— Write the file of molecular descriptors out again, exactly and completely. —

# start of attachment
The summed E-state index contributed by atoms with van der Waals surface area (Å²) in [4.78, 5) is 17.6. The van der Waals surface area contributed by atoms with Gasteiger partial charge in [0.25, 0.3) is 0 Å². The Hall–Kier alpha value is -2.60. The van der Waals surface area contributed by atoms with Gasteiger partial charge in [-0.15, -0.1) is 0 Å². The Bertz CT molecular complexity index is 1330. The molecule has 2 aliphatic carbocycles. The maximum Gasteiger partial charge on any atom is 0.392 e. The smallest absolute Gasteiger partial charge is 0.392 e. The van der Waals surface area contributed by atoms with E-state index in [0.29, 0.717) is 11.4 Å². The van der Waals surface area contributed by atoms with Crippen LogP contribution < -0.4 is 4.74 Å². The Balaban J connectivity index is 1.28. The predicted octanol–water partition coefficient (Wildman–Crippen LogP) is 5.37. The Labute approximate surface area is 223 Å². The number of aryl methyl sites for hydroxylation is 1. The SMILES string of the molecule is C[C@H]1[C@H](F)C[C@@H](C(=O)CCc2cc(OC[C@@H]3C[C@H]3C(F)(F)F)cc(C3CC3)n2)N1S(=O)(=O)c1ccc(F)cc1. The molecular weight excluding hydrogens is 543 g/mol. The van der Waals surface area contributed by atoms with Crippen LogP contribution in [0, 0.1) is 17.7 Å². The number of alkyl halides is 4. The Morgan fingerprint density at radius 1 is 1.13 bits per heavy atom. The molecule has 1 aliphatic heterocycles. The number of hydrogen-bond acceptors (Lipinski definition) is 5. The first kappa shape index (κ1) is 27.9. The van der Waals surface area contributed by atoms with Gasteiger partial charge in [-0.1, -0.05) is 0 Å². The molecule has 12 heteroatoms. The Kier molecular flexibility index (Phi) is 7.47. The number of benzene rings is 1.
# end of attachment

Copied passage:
The summed E-state index contributed by atoms with van der Waals surface area (Å²) in [4.78, 5) is 17.6. The van der Waals surface area contributed by atoms with Gasteiger partial charge in [0.25, 0.3) is 0 Å². The Hall–Kier alpha value is -2.60. The van der Waals surface area contributed by atoms with Gasteiger partial charge in [-0.15, -0.1) is 0 Å². The Bertz CT molecular complexity index is 1330. The molecule has 2 aliphatic carbocycles. The maximum Gasteiger partial charge on any atom is 0.392 e. The smallest absolute Gasteiger partial charge is 0.392 e. The van der Waals surface area contributed by atoms with E-state index in [0.29, 0.717) is 11.4 Å². The van der Waals surface area contributed by atoms with Crippen LogP contribution < -0.4 is 4.74 Å². The Balaban J connectivity index is 1.28. The predicted octanol–water partition coefficient (Wildman–Crippen LogP) is 5.37. The Labute approximate surface area is 223 Å². The number of aryl methyl sites for hydroxylation is 1. The SMILES string of the molecule is C[C@H]1[C@H](F)C[C@@H](C(=O)CCc2cc(OC[C@@H]3C[C@H]3C(F)(F)F)cc(C3CC3)n2)N1S(=O)(=O)c1ccc(F)cc1. The molecular weight excluding hydrogens is 543 g/mol. The van der Waals surface area contributed by atoms with Crippen LogP contribution in [0, 0.1) is 17.7 Å². The number of alkyl halides is 4. The Morgan fingerprint density at radius 1 is 1.13 bits per heavy atom. The molecule has 1 aliphatic heterocycles. The number of hydrogen-bond acceptors (Lipinski definition) is 5. The first kappa shape index (κ1) is 27.9. The van der Waals surface area contributed by atoms with Gasteiger partial charge in [-0.1, -0.05) is 0 Å². The molecule has 12 heteroatoms. The Kier molecular flexibility index (Phi) is 7.47. The number of benzene rings is 1.